Liver disease is a severe complication in patients with Cystic Fibrosis (CF), a genetic disease caused by mutations in the gene encoding for cystic fibrosis transmembrane conductance regulator (CFTR) channel. The sequence of events leading to CFLD is still unclear and has limited the development of more specific treatments other than the bile acid UDCA. However, in the last twenty years, several gaps have been filled, which have mainly been possible due to the availability of different animal models that mimic CF. CF mice, although they lack a spontaneous liver manifestation, have been essential to better understand the multiple functions of CFTR expression on the apical membrane of cholangiocytes, from chloride channel to regulator of epithelial innate immunity. Additionally, we have learned that the gut microbiota might be a pathogenetic factor for the development of liver disease. The recent creation of novel CF animal models (i.e. pig and ferret) that better reproduce the human disease, will allow for comparative studies with species that spontaneously develop the liver disease and will hopefully lead to novel therapeutic treatments. In this review, we have compared and summarized the main features of the current available CF animal models and their applicability for the study of the liver phenotype.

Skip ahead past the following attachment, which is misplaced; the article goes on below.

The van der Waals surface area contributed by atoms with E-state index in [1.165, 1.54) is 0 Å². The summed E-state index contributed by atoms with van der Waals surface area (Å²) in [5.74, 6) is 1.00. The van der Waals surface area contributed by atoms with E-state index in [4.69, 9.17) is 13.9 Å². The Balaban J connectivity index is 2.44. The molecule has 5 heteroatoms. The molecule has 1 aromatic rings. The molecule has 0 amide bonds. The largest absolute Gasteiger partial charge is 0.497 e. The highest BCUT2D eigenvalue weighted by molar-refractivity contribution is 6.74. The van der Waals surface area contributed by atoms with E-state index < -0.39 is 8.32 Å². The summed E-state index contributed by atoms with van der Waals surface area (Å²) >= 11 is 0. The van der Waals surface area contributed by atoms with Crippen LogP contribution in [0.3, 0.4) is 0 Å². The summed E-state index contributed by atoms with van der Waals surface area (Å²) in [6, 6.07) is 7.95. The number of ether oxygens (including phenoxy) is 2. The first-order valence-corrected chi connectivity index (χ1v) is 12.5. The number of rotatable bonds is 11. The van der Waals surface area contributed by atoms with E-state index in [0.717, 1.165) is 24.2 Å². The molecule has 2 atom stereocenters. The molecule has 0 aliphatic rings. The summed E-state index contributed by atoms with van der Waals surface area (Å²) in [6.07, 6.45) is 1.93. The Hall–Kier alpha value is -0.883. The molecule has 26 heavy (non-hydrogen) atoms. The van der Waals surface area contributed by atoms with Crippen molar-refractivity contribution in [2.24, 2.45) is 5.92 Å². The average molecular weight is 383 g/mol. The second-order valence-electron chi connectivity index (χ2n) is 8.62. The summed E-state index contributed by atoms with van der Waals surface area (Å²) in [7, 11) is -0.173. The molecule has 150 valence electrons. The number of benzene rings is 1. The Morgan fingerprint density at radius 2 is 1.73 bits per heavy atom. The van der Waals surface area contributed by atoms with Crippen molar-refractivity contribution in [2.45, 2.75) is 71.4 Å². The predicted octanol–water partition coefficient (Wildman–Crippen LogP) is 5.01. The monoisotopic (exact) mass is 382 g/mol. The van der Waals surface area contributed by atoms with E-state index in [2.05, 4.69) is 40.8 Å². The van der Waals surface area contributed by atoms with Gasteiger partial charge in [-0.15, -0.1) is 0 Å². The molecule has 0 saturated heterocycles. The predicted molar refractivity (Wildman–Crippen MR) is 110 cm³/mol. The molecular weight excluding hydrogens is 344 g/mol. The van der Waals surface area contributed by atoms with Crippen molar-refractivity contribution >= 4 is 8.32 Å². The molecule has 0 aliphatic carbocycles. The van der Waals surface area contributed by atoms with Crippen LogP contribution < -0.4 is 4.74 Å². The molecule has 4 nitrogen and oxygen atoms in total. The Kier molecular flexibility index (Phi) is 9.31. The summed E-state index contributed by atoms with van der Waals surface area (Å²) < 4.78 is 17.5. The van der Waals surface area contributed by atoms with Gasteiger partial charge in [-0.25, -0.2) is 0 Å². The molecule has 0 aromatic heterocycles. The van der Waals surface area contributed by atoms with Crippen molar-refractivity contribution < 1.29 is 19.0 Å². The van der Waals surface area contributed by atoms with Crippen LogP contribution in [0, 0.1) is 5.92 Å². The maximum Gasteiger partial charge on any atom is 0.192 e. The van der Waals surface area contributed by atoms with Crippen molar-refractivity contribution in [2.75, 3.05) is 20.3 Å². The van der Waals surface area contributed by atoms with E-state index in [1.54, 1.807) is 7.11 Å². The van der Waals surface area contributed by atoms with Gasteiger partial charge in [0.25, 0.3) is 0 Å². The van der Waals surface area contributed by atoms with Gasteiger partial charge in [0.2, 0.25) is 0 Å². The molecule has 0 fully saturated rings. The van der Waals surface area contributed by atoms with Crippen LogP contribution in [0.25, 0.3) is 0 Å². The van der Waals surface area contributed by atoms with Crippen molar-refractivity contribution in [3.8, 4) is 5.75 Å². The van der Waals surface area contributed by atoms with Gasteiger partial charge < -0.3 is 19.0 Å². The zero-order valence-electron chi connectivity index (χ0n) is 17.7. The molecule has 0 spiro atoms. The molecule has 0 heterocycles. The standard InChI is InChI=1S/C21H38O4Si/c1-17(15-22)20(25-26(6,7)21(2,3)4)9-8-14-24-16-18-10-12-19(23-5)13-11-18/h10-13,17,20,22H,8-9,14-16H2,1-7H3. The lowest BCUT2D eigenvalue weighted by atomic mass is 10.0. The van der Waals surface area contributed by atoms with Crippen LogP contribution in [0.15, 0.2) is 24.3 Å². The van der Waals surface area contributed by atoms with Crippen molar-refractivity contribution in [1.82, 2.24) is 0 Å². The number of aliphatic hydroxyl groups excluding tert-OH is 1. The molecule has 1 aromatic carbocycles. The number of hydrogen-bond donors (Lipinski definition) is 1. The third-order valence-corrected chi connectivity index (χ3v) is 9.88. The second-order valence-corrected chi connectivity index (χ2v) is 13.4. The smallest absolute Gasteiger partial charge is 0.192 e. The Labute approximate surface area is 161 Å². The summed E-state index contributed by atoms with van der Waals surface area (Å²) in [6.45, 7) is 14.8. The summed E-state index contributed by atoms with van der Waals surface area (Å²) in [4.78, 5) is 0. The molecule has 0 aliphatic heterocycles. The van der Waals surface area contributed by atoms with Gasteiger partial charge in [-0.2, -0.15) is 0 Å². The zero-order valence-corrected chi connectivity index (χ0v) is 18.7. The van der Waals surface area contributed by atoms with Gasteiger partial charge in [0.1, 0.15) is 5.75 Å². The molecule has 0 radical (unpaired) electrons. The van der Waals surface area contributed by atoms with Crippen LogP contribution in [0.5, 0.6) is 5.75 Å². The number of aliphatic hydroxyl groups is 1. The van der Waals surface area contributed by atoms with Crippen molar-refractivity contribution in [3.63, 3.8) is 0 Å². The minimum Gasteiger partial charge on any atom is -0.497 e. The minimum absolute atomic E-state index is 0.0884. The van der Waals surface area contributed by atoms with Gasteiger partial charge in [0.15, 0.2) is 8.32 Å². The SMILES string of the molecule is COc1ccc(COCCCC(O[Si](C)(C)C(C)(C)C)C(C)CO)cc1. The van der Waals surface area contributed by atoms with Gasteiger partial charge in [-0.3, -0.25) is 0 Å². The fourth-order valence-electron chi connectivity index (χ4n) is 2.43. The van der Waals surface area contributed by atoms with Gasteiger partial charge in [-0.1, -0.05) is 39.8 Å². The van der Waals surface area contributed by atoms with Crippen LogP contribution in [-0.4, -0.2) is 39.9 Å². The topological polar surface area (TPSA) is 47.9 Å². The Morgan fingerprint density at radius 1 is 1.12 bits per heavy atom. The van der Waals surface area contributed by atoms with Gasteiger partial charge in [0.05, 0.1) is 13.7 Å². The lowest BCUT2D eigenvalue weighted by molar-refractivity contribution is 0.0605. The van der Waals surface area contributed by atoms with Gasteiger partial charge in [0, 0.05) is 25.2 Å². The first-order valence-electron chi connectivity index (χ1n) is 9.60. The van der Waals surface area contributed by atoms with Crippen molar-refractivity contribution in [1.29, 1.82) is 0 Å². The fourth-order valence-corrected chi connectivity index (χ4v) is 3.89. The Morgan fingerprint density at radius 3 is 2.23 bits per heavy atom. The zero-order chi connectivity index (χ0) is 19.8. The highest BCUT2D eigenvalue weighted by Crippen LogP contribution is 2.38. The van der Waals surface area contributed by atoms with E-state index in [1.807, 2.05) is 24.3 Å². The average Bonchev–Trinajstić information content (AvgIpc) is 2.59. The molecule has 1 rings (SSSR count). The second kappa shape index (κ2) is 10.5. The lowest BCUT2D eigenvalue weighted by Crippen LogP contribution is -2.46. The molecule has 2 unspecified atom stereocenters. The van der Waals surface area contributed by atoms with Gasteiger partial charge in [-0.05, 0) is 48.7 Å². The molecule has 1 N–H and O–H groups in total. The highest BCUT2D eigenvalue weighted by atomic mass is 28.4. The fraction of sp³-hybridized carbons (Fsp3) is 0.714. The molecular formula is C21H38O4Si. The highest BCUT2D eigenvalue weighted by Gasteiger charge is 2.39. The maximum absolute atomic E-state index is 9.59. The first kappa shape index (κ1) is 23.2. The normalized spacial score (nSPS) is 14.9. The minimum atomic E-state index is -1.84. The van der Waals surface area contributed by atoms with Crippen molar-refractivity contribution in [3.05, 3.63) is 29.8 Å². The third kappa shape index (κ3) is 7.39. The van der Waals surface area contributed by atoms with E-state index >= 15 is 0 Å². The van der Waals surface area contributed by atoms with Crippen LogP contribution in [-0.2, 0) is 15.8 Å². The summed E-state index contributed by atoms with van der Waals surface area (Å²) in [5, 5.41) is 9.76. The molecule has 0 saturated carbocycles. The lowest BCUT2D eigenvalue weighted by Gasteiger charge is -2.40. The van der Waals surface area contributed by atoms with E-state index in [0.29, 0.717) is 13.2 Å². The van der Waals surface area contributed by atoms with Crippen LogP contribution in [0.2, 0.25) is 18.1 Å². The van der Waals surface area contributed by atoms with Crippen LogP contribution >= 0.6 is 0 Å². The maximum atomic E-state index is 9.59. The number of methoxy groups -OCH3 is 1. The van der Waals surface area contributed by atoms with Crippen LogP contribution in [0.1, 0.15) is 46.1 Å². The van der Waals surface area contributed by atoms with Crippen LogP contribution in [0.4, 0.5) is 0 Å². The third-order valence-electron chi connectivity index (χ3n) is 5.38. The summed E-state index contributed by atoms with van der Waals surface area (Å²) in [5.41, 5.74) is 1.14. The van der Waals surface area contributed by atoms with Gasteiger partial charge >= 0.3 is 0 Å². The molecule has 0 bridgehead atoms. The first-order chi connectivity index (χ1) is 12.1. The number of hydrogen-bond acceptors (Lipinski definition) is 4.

Animal models for cystic fibrosis liver disease (CFLD)

MARIOTTI, VALERIA;Cadamuro, Massimiliano;Fabris, Luca;
2018

Abstract

Liver disease is a severe complication in patients with Cystic Fibrosis (CF), a genetic disease caused by mutations in the gene encoding for cystic fibrosis transmembrane conductance regulator (CFTR) channel. The sequence of events leading to CFLD is still unclear and has limited the development of more specific treatments other than the bile acid UDCA. However, in the last twenty years, several gaps have been filled, which have mainly been possible due to the availability of different animal models that mimic CF. CF mice, although they lack a spontaneous liver manifestation, have been essential to better understand the multiple functions of CFTR expression on the apical membrane of cholangiocytes, from chloride channel to regulator of epithelial innate immunity. Additionally, we have learned that the gut microbiota might be a pathogenetic factor for the development of liver disease. The recent creation of novel CF animal models (i.e. pig and ferret) that better reproduce the human disease, will allow for comparative studies with species that spontaneously develop the liver disease and will hopefully lead to novel therapeutic treatments. In this review, we have compared and summarized the main features of the current available CF animal models and their applicability for the study of the liver phenotype.
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Utilizza questo identificativo per citare o creare un link a questo documento: http://hdl.handle.net/11577/3275909
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